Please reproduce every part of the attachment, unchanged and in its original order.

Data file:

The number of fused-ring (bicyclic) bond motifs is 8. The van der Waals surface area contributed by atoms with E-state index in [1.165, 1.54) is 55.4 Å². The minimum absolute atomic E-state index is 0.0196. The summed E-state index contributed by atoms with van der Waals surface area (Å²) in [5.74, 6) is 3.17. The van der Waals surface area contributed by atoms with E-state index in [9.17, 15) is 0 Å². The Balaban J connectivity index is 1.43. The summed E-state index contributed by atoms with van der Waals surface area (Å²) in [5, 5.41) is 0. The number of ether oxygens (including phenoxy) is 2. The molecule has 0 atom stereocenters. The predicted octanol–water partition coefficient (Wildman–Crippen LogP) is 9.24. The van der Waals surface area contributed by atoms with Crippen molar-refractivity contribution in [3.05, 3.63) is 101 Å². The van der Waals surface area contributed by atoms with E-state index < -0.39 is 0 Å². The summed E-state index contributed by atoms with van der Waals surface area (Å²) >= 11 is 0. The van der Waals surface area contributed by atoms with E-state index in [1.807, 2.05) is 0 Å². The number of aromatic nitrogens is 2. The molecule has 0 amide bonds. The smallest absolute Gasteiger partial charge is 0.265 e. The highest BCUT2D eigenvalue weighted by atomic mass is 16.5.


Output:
The number of fused-ring (bicyclic) bond motifs is 8. The van der Waals surface area contributed by atoms with E-state index in [1.165, 1.54) is 55.4 Å². The minimum absolute atomic E-state index is 0.0196. The summed E-state index contributed by atoms with van der Waals surface area (Å²) in [5.74, 6) is 3.17. The van der Waals surface area contributed by atoms with E-state index in [9.17, 15) is 0 Å². The Balaban J connectivity index is 1.43. The summed E-state index contributed by atoms with van der Waals surface area (Å²) in [5, 5.41) is 0. The number of ether oxygens (including phenoxy) is 2. The molecule has 0 atom stereocenters. The predicted octanol–water partition coefficient (Wildman–Crippen LogP) is 9.24. The van der Waals surface area contributed by atoms with Crippen molar-refractivity contribution in [3.05, 3.63) is 101 Å². The van der Waals surface area contributed by atoms with E-state index < -0.39 is 0 Å². The summed E-state index contributed by atoms with van der Waals surface area (Å²) >= 11 is 0. The van der Waals surface area contributed by atoms with E-state index in [1.807, 2.05) is 0 Å². The number of aromatic nitrogens is 2. The molecule has 0 amide bonds. The smallest absolute Gasteiger partial charge is 0.265 e. The highest BCUT2D eigenvalue weighted by atomic mass is 16.5.